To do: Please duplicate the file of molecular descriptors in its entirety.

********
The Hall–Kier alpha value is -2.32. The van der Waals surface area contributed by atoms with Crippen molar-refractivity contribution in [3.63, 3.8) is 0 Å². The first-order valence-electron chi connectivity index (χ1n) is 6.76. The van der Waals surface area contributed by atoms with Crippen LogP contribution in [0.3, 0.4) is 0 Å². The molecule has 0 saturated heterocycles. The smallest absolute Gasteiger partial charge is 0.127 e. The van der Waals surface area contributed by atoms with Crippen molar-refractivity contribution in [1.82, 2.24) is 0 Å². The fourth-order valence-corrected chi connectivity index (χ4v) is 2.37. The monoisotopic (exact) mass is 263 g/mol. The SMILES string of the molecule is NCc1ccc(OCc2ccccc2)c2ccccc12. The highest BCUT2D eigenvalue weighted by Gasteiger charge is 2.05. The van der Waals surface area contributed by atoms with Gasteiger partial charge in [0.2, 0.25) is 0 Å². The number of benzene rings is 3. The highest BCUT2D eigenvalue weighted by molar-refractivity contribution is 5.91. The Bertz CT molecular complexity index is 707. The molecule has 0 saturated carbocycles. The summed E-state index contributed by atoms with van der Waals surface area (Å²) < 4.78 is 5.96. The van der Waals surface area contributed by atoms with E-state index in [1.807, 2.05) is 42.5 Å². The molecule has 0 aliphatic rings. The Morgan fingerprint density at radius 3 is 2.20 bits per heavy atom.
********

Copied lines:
The Hall–Kier alpha value is -2.32. The van der Waals surface area contributed by atoms with Crippen molar-refractivity contribution in [3.63, 3.8) is 0 Å². The first-order valence-electron chi connectivity index (χ1n) is 6.76. The van der Waals surface area contributed by atoms with Crippen LogP contribution in [0.3, 0.4) is 0 Å². The molecule has 0 saturated heterocycles. The smallest absolute Gasteiger partial charge is 0.127 e. The van der Waals surface area contributed by atoms with Crippen molar-refractivity contribution in [1.82, 2.24) is 0 Å². The fourth-order valence-corrected chi connectivity index (χ4v) is 2.37. The monoisotopic (exact) mass is 263 g/mol. The SMILES string of the molecule is NCc1ccc(OCc2ccccc2)c2ccccc12. The highest BCUT2D eigenvalue weighted by Gasteiger charge is 2.05. The van der Waals surface area contributed by atoms with Gasteiger partial charge in [0.2, 0.25) is 0 Å². The number of benzene rings is 3. The highest BCUT2D eigenvalue weighted by molar-refractivity contribution is 5.91. The Bertz CT molecular complexity index is 707. The molecule has 0 saturated carbocycles. The summed E-state index contributed by atoms with van der Waals surface area (Å²) < 4.78 is 5.96. The van der Waals surface area contributed by atoms with E-state index in [1.807, 2.05) is 42.5 Å². The molecule has 0 aliphatic rings. The Morgan fingerprint density at radius 3 is 2.20 bits per heavy atom.